Leading NY Institutions Discuss the Nakba — and There is Not a Palestinian in Sight

In the last few weeks two liberal New York institutions, The New York Times and the 92d Street Y, have published discussions about a central Palestinian experience– the Nakba, or catastrophe that accompanied the creation of Israel in 1948– and in these three discussions, there was not a Palestinian in sight. Though three or four Zionists got to weigh in on the issue.

Of course non-Palestinians have the right to free speech about Palestinian history. What is so desperate and unfair about these three discussions is that they demonstrate a racist pattern in our public culture, in which leading U.S. institutions grant authority about Palestinian history only to non-Palestinians.

It is very much as if the history of Jim Crow and slavery and the civil rights movement could only be told by white people.

Here are the three cases.

1. Last Sunday the New York Times Book Review ran a review by Dexter Filkins of the novel Khirbet Khizeh. The novel is the late S. Yizhar‘s beautiful rendering of the ethnic cleansing of a Palestinian village in 1948. Yizhar published the book in 1949 several months after he had participated in such activities as an Israeli intelligence officer.

Yousef Munayyer promptly tweeted:

This Dexter Filkins review for @nytimesbooks gets some VERY BASIC historical facts wrong which should be corrected

Donald Johnson summarizes the review, “Admit the Nakba, but paint it as inadvertent and even make basic mistakes on the chronology. … Don’t mention Plan Dalet, which some historians think wasn’t meant to be a permanent expulsion plan (yeah, right). Don’t mention that it was clearly ethnic cleansing in the later stages.”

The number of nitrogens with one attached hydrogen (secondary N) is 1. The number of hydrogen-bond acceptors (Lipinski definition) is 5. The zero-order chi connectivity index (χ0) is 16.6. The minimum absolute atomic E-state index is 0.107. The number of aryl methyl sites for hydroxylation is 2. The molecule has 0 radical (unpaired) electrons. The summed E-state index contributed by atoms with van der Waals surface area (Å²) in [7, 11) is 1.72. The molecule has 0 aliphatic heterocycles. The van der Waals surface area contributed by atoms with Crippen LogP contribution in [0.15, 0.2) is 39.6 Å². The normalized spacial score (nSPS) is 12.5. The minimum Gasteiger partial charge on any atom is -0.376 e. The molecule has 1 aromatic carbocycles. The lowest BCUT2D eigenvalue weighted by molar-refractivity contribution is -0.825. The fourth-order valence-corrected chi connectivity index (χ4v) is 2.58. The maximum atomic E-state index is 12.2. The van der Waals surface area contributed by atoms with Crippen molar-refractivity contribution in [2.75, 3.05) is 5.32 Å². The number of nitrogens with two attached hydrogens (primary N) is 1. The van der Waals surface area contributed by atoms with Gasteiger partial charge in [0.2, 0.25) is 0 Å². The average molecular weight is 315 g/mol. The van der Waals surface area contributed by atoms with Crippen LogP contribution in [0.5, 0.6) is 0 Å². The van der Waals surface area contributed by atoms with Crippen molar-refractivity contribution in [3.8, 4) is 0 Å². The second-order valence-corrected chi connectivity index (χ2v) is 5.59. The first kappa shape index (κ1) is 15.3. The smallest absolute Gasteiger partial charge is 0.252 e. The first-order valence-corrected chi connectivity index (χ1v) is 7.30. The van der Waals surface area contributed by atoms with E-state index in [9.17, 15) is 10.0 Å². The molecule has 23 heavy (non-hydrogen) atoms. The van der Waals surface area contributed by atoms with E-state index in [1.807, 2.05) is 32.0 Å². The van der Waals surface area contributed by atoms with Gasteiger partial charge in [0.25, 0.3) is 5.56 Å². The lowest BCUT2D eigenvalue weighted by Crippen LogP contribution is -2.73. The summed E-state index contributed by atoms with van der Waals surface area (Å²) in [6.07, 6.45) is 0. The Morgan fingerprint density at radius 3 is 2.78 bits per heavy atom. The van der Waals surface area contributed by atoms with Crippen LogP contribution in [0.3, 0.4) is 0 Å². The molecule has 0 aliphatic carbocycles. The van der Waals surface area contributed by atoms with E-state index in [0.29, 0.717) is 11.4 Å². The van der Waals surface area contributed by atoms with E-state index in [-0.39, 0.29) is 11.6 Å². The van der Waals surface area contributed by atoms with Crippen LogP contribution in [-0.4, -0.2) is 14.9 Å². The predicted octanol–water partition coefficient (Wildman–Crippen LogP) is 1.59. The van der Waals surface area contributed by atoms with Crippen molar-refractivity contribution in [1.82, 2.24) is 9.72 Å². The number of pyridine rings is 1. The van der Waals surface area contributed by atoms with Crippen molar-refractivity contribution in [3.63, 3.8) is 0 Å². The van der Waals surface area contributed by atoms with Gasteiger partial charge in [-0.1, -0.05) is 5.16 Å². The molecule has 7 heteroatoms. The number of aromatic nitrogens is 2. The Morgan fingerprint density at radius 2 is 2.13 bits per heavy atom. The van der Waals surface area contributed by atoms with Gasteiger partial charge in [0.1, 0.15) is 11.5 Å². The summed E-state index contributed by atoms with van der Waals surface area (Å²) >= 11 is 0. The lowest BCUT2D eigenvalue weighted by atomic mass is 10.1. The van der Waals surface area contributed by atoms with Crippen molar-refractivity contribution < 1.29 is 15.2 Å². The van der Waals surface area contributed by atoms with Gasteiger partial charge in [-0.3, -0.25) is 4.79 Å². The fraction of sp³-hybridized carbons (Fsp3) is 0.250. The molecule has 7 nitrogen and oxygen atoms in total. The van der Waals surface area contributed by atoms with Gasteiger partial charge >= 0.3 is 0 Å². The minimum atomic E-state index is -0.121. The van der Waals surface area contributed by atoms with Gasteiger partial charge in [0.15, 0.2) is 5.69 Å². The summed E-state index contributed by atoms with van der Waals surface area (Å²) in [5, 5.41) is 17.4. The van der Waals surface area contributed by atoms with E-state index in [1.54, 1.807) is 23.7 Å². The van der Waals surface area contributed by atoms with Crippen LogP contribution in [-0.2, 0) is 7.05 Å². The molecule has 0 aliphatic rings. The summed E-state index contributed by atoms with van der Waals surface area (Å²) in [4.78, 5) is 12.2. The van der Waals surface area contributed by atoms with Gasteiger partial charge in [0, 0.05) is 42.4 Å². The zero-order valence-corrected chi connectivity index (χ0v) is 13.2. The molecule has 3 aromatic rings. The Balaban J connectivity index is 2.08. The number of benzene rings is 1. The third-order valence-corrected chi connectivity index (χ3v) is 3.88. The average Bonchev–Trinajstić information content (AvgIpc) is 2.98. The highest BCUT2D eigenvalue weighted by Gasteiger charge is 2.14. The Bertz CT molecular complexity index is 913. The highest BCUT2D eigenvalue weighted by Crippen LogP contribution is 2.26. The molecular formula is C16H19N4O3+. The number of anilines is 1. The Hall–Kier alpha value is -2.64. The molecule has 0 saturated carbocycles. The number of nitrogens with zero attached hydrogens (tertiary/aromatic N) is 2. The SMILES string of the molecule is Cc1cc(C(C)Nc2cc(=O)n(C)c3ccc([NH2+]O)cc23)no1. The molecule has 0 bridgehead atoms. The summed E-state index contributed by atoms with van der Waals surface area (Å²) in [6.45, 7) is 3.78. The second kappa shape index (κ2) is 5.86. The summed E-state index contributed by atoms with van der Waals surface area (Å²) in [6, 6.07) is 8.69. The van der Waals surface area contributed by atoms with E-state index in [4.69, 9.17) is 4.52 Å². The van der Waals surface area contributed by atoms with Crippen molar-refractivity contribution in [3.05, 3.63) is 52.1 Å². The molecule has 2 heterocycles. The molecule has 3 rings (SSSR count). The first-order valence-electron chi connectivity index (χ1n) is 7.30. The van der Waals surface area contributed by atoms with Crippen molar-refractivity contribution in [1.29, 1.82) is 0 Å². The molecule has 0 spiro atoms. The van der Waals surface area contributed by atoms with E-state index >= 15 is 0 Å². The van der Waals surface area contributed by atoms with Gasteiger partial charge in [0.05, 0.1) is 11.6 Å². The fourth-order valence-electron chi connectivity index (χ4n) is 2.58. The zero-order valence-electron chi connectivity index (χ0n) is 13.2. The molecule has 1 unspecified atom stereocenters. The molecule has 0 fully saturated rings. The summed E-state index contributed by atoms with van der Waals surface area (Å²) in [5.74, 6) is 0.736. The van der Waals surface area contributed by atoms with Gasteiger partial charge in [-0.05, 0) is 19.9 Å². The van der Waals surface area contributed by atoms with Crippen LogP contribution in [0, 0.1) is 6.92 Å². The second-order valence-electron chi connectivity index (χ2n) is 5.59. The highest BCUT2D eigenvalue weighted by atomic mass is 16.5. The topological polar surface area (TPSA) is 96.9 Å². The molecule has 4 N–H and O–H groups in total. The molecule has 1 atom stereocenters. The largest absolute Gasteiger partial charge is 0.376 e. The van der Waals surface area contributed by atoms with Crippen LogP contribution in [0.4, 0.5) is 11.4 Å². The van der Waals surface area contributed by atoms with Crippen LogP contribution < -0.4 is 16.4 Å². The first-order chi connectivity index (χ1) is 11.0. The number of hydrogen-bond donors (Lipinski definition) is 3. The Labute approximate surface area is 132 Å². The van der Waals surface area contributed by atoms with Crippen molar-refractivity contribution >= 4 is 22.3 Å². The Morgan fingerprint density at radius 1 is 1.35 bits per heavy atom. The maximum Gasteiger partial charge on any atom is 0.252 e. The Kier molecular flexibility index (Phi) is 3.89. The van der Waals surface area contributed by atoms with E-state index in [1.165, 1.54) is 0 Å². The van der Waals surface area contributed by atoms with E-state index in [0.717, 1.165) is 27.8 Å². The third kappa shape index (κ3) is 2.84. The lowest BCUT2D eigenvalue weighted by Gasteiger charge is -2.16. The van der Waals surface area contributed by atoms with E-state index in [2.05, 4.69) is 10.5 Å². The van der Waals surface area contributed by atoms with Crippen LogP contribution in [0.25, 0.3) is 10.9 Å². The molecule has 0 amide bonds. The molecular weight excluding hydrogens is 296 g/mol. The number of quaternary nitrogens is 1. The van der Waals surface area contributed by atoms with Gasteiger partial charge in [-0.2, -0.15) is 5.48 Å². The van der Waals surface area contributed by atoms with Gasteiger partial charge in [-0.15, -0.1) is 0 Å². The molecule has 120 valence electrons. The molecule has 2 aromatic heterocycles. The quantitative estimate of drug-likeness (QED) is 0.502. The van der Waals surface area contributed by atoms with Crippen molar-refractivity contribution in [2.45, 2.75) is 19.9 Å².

Munayyer enumerated 13 errors in the review. One of those errors was Filkins’s description of the Nakba beginning after the establishment of Israel on May 15, 1948.

The Israelis, fearing extinction (the Holocaust had ended only three years before), struck back; in the course of the fighting, they not only repelled the invading armies but also set the Palestinians — some 700,000 of them — to flight.

The flight/expulsion of the Palestinian refugees actually began weeks before the declaration of the state of Israel. Deir Yassin was in April 1948. So was the siege of Jaffa that emptied a leading Palestinian city and pushed some Palestinians into the sea.

Munayyer also offered evidence that the ethnic cleansing of the Nakba was intentional:

“For years before the war, Yishuv military intelligence collected nuanced data on all Arab villages, paving way for Nakba.”

Myself I thought Filkins’s review was a plus, providing an account of the Nakba in the Times. But my point here is that Palestinians, who are generally far better acquainted with this history than I am, and obviously more sensitive to that history, in the way that, say John Lewis is sensitive to the history of the civil rights movement — don’t even get included in the official conversation. You’d be angry too! As Munayyer pointed out:

Has @nytimesbooks review ever reviewed a book on the Nakba by, say, a Palestinian?

Moving on.

– Read more: Leading NY Institutions Discuss the Nakba — and There is Not a Palestinian in Sight – Mondoweiss

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